We all have our own bitter painful memories of getting stung by bees in our childhood. Although more than often all the blame of this stinging is put on the honey bees, what we do not know is that honey bees are gentle herbivorous insects that only sting in self defense. Most of those road side stingers were actually wasps or yellow brackets, which remain anonymous despite their biting sprees. But we are not just going talk about redeeming the reputation of honeybees but also about how honeybees are the one animal that can make or break food prices, how they are dying at an alarming rate and how a third of our food items are dying with them.
While humans evolve just around 200,000 years ago, honeybees have been buzzing on this planet for more than 3 million years now. They appeared some million years after the first flower bloomed on the face of the earth, which was around 30 million years ago. Since then they have been building their hives and converting nectar into a sweet viscous fluid that we know as honey. As they were doing that, they also pollinated numerous varieties of plants and flowers hence enabling them to produce seeds and fruits.
These seeds and fruits are a key part of our diet, so much that every third mouthful of food is produced directly or indirectly because of pollination by honeybees. These food items worth around $265 Billion which is more than the GDP of countries like Finland, Venezuela, Portugal or Chile. The food items that we get because of bees include apples, mangoes, plums, peaches, strawberries, pears, onions, cashews, cherries and around 120 others that form our nutritious diet. The coffee that we so solemnly love is also produced because of honeybees.
But unfortunately, we are losing our bees. There was a drastic rise in the number of disappearance of western bee colonies in North America in the year 2005. European beekeepers observed similar phenomena in Belgium, France, the Netherlands, Greece, Italy, Portugal, and Spain, Switzerland and Germany, albeit to a lesser degree, and the Northern Ireland Academy received reports of a decline greater than 50%.
This steep decrease in the population of honey bees is attributed to Colonial Collapse Disorder(CCD) which is a phenomenon in which a large number of worker bees leave their hives with enough honey and small worker bees that will take care of the queen. But eventually the hive dies and the worker bees also do not survive without a home to return to. In the 6 years leading upto the year 2013, more than 10 million beehives were lost, often to CCD and every single beehive can has 50,000 to 80,000 bees. And the worst part is that there is no one reason that is widely accepted as the cause of CCD, which means that even though we have a problem, a very serious one at that, we as of yet do not have a solution.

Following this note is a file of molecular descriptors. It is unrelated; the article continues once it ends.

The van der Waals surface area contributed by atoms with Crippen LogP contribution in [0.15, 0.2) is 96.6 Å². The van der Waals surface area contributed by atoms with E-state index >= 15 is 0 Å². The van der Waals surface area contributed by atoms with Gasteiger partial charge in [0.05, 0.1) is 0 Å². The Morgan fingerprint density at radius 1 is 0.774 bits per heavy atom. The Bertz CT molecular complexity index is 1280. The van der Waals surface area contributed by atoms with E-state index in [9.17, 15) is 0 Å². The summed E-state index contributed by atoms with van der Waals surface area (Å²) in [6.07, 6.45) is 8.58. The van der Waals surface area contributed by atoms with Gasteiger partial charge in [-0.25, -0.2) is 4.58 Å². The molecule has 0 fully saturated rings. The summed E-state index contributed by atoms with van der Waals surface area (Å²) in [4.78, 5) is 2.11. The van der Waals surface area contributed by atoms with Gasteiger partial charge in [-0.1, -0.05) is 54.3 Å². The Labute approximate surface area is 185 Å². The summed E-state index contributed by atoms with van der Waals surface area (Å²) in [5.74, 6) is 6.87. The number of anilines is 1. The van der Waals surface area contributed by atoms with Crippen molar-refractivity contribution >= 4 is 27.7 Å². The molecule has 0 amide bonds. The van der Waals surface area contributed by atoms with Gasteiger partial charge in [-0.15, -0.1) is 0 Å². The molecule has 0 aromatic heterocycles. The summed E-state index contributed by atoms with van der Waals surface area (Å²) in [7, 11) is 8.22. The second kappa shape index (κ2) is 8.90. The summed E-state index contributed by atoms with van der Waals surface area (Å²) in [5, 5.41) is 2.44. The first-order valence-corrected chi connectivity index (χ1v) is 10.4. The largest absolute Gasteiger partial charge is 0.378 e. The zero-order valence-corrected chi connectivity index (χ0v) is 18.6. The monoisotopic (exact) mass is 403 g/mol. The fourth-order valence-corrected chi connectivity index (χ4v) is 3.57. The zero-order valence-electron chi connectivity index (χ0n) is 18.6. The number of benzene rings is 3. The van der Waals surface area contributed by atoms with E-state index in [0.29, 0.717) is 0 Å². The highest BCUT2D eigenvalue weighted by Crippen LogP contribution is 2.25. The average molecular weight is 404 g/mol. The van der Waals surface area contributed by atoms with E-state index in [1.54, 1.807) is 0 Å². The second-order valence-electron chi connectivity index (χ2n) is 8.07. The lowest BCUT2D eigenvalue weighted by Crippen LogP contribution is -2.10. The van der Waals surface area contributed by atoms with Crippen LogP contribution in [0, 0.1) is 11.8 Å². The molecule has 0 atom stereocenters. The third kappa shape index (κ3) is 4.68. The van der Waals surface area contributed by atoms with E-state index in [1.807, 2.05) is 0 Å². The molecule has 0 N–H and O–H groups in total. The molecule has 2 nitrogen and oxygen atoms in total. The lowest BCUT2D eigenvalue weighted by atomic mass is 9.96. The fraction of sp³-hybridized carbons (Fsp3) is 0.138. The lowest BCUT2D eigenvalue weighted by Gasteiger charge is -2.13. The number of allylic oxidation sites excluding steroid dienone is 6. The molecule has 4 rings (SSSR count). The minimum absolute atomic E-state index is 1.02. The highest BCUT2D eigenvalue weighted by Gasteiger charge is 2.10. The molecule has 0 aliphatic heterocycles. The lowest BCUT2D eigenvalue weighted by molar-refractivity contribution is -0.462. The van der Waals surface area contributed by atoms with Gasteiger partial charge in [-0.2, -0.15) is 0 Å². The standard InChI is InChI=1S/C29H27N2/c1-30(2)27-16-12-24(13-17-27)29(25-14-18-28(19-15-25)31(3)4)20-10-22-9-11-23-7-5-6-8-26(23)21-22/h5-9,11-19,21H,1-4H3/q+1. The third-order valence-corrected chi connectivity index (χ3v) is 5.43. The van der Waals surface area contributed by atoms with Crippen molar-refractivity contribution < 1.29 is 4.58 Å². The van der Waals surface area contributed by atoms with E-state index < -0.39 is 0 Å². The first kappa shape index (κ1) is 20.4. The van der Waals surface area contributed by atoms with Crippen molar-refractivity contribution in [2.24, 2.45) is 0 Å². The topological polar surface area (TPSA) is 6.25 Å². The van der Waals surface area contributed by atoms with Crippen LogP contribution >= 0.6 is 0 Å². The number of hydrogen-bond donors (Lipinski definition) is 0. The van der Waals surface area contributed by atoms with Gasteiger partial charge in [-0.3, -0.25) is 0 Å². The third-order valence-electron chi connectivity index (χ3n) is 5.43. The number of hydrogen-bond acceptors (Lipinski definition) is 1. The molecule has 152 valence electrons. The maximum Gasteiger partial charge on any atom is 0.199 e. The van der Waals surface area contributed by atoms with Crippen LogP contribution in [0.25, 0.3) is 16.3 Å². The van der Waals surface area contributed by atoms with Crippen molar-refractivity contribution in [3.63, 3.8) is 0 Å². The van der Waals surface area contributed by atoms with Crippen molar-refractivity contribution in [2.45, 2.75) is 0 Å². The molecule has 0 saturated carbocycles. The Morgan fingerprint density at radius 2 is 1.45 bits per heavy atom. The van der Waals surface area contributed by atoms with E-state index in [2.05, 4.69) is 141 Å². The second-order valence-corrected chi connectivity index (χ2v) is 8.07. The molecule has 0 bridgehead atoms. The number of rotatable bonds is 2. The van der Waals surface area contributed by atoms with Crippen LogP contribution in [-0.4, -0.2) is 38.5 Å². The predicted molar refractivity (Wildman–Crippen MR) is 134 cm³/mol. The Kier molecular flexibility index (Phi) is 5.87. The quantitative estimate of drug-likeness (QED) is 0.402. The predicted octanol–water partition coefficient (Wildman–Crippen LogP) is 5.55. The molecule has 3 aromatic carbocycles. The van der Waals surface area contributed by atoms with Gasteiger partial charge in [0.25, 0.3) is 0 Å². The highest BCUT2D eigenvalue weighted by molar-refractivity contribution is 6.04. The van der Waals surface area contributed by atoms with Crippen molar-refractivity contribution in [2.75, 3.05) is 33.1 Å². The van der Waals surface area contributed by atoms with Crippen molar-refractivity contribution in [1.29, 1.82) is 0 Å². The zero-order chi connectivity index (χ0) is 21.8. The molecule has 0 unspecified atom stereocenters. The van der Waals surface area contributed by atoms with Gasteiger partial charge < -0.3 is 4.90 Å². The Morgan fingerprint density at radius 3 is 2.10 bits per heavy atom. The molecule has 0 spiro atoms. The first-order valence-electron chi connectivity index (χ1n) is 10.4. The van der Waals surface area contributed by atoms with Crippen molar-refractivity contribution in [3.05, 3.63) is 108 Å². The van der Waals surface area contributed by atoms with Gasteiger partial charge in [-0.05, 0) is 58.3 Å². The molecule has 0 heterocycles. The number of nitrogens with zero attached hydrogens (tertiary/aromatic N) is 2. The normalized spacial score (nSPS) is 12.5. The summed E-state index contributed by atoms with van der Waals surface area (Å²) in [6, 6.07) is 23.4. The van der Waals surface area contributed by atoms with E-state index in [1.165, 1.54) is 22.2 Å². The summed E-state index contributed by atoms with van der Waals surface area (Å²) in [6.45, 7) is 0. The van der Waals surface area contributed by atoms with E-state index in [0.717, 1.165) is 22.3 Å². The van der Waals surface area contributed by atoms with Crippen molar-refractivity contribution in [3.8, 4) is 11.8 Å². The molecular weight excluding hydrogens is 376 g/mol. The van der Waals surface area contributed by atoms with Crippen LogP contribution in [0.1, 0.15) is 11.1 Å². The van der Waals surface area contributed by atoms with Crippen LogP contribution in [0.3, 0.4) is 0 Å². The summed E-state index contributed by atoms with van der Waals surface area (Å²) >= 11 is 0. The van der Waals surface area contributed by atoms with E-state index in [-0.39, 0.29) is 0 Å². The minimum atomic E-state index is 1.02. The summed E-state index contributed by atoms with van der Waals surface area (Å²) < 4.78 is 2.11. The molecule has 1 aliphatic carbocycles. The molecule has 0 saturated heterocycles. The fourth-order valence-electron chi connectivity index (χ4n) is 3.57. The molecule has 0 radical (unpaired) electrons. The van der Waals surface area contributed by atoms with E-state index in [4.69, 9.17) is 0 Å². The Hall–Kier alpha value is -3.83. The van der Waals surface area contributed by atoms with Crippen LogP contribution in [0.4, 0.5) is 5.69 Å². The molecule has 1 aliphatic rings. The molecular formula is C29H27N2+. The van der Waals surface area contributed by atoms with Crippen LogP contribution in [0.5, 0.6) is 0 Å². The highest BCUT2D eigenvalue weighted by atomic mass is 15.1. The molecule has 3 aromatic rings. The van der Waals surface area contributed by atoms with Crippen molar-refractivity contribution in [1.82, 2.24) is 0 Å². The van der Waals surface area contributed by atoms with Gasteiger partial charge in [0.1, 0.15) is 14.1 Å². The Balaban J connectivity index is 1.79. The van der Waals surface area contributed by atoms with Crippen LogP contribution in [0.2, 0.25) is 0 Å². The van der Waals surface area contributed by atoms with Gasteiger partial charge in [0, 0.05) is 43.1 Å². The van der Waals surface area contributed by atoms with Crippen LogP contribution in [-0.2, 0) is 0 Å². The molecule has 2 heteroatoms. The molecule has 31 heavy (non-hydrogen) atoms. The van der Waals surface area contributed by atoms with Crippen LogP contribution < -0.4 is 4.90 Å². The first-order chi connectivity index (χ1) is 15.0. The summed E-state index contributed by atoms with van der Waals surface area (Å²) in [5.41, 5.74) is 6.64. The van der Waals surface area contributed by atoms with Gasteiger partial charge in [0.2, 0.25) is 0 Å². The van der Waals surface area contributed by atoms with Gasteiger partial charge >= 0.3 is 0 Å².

But there are several suggested causes which might have caused CCD including infections with Varrora and Acarapis Mites, malnutrition, various pathogens, genetic factors, immunodeficiencies, changing beekeeping practices; or a combination of factors. A large amount of speculation has surrounded a family of pesticides called neonicotinoids as having caused CCD.
A 2015 review examined 170 studies on Colony Collapse Disorder and stressors on bees and according to it “Bees of all species are likely to encounter multiple stressors during their lives, and each is likely to reduce the ability of bees to cope with the others. A bee or bee colony that appears to have succumbed to a pathogen may not have died if it had not also been exposed to a sublethal dose of a pesticide and/or been subject to food stress (which might in turn be due to drought or heavy rain induced by climate change, or competition from a high density of honey bee hives placed nearby).”
Not only there had been no medical aid provided to the bees to fight off the pathogens and the mites that constantly affect their health, the market of neonicotinoids family of pesticides has increased to roughly around 3 billion Euros in 2015 from 1.5 billion Euros in 2008. Without any concrete measures taken to prevent Colony Collapse Disorder, the number of beehives around the world are decreasing at a margin as high as 20-25%. Even for a domesticated insect with very high population all around the world, a rate this high is catastrophic.
A general awareness about the condition of honey bees can go a very long way in saving them. Governments are needed to be pressurized so that they will limit the use of neonicotinoids type pesticides and promote better ways beekeeping along with medical measures to cure a hive of mites. The time is crucial and without some reformative measures, there won’t be any bees left to let us bee.
Lest we forget –
If the Bee Disappeared Off the Face of the Earth, Man Would Only Have Four Years Left To Live.
Albert Einstein (Probably)